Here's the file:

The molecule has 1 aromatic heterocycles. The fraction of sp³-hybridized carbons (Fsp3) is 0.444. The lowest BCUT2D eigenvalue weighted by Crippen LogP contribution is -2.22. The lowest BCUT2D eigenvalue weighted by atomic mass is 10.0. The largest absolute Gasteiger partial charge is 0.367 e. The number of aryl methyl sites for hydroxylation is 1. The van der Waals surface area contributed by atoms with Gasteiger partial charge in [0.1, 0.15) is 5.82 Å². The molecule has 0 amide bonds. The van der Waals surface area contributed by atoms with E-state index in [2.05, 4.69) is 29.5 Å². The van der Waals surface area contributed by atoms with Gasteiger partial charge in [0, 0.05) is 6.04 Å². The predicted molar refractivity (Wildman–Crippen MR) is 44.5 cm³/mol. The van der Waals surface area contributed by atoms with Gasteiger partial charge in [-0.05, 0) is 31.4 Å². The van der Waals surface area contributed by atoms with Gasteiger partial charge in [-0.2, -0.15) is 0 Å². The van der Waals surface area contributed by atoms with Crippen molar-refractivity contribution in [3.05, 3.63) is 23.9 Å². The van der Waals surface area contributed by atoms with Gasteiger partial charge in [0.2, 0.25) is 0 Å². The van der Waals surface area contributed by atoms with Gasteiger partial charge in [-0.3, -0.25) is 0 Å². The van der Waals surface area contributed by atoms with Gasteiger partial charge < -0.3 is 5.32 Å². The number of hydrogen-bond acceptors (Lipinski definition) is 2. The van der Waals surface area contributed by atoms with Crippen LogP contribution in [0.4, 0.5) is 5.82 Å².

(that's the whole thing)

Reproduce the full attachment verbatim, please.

The molecule has 1 aromatic heterocycles. The fraction of sp³-hybridized carbons (Fsp3) is 0.444. The lowest BCUT2D eigenvalue weighted by Crippen LogP contribution is -2.22. The lowest BCUT2D eigenvalue weighted by atomic mass is 10.0. The largest absolute Gasteiger partial charge is 0.367 e. The number of aryl methyl sites for hydroxylation is 1. The van der Waals surface area contributed by atoms with Gasteiger partial charge in [0.1, 0.15) is 5.82 Å². The molecule has 0 amide bonds. The van der Waals surface area contributed by atoms with E-state index in [2.05, 4.69) is 29.5 Å². The van der Waals surface area contributed by atoms with Gasteiger partial charge in [0, 0.05) is 6.04 Å². The predicted molar refractivity (Wildman–Crippen MR) is 44.5 cm³/mol. The van der Waals surface area contributed by atoms with Gasteiger partial charge in [-0.05, 0) is 31.4 Å². The van der Waals surface area contributed by atoms with Gasteiger partial charge in [-0.2, -0.15) is 0 Å². The van der Waals surface area contributed by atoms with Crippen molar-refractivity contribution in [3.05, 3.63) is 23.9 Å². The van der Waals surface area contributed by atoms with Gasteiger partial charge in [0.2, 0.25) is 0 Å². The van der Waals surface area contributed by atoms with Gasteiger partial charge in [-0.3, -0.25) is 0 Å². The van der Waals surface area contributed by atoms with Gasteiger partial charge < -0.3 is 5.32 Å². The number of hydrogen-bond acceptors (Lipinski definition) is 2. The van der Waals surface area contributed by atoms with Crippen LogP contribution in [0.4, 0.5) is 5.82 Å².